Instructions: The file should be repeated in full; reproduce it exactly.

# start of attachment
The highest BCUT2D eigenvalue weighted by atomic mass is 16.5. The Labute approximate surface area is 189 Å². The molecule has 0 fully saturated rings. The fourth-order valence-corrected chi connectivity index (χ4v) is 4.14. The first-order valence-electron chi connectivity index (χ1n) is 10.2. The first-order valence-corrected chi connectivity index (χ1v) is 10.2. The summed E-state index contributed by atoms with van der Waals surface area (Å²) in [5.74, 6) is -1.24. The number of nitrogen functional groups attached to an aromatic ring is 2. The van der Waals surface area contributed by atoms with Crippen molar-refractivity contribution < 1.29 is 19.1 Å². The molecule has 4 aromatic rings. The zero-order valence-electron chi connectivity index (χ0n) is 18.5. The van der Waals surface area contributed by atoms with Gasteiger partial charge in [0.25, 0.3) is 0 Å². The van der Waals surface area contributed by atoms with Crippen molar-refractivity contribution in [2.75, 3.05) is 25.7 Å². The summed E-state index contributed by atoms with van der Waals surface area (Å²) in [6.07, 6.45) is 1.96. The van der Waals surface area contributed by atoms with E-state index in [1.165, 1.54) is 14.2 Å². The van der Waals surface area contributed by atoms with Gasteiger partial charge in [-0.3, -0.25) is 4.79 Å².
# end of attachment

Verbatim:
The highest BCUT2D eigenvalue weighted by atomic mass is 16.5. The Labute approximate surface area is 189 Å². The molecule has 0 fully saturated rings. The fourth-order valence-corrected chi connectivity index (χ4v) is 4.14. The first-order valence-electron chi connectivity index (χ1n) is 10.2. The first-order valence-corrected chi connectivity index (χ1v) is 10.2. The summed E-state index contributed by atoms with van der Waals surface area (Å²) in [5.74, 6) is -1.24. The number of nitrogen functional groups attached to an aromatic ring is 2. The van der Waals surface area contributed by atoms with Crippen molar-refractivity contribution < 1.29 is 19.1 Å². The molecule has 4 aromatic rings. The zero-order valence-electron chi connectivity index (χ0n) is 18.5. The van der Waals surface area contributed by atoms with Gasteiger partial charge in [0.25, 0.3) is 0 Å². The van der Waals surface area contributed by atoms with Crippen molar-refractivity contribution in [2.75, 3.05) is 25.7 Å². The summed E-state index contributed by atoms with van der Waals surface area (Å²) in [6.07, 6.45) is 1.96. The van der Waals surface area contributed by atoms with E-state index in [1.165, 1.54) is 14.2 Å². The van der Waals surface area contributed by atoms with Gasteiger partial charge in [-0.3, -0.25) is 4.79 Å².